At last count, there were over 75 wineries in the Niagara Peninsula. Even for me, who lives here, you just can’t get to each and every one of them comfortably in a year.
In fact, living in the heart of Niagara wine country for four years and visiting extensively before that, I still have not been to every single winery despite my best effort. And it’s my job to visit and write about the wines of Niagara.
Wine country is an addictive experience. Once you visit, you want more. After you get comfortable with tasting and exploring in wine country you keep coming back. Even if you live here, it becomes part of a healthy lifestyle of enjoying locally produced wine and all that comes with it: the food, the beauty, the people.
It’s such an idyllic lifestyle. Good wine, made from the blood, sweat and tears of local farmers and highly skilled winemakers, just tastes better when paired with regional food. But if you can’t live here, the next best thing is visiting and getting to know what’s available as new wines are released throughout the year.
While I haven’t been to every winery (don’t worry, I will get there!), I make it part of my weekly routine to visit as many as possible given time restraints. Of course, I have my favourite spots, where everything comes together from the wine to the friendly winery staff to the spectacular views and incredible food.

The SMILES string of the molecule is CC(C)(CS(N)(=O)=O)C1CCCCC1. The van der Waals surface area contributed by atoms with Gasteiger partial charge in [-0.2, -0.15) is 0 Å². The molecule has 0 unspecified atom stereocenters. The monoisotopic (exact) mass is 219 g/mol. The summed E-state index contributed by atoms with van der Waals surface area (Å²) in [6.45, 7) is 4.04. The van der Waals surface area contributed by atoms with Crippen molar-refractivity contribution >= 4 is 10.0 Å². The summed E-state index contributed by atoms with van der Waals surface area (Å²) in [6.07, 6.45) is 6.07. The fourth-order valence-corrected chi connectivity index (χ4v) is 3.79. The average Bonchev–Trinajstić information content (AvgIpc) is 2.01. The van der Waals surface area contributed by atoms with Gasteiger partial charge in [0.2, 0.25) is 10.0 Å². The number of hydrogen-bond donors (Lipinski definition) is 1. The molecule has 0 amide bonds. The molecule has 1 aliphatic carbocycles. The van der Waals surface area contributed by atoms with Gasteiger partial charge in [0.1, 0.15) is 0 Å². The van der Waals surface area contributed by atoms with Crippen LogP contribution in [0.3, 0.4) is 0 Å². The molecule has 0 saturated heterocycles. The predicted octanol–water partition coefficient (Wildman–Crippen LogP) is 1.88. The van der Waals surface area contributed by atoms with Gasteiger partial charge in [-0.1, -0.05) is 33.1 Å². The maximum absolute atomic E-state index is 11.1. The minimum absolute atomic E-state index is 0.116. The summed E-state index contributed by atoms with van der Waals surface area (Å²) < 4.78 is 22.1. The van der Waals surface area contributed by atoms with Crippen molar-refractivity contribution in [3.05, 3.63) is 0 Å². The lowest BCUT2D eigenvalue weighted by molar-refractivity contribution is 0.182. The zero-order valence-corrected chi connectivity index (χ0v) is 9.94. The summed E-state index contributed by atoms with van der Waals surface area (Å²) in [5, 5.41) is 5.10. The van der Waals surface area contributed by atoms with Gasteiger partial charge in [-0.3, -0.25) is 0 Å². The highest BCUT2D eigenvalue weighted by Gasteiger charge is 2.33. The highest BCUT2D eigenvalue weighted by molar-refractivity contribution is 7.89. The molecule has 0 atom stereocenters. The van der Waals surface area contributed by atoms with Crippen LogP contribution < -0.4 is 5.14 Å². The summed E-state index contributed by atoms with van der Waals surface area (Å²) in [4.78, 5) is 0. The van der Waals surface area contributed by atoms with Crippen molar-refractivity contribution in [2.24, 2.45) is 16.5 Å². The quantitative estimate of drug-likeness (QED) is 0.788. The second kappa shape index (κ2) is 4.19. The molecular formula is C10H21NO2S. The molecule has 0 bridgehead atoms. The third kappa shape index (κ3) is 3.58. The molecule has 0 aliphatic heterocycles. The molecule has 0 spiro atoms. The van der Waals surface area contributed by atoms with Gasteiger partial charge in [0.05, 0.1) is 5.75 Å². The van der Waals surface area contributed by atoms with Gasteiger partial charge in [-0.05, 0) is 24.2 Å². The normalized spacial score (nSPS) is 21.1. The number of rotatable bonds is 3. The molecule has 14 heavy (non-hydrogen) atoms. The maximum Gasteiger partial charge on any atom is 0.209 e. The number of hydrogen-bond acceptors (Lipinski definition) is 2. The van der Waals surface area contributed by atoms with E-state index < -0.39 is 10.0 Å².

What follows is Part I of four tours, or well-traversed routes in wine country, that I can highly recommend.
The Golden Mile
I’m not really sure if it’s a mile or not, but from the bottom of Mountainview Road, off of King St. in Beamsville going south, to the end at Fielding Estate Winery, what I call the Golden Mile, is about as good as it gets in Niagara for a quality concentration of wineries, far away from the glamour of the mainstream wine route.
If you make it from top to bottom in a day of tasting, you have sampled some of the best wines Niagara has to offer on the Beamsville Bench and you’ve barely put a dent in your gas tank.
I find myself travelling this road a lot. It’s not too far off the QEW (exit Ontario St. in Beamsville, go south to King St., turn right and then left at Mountainview) and traffic is never an issue.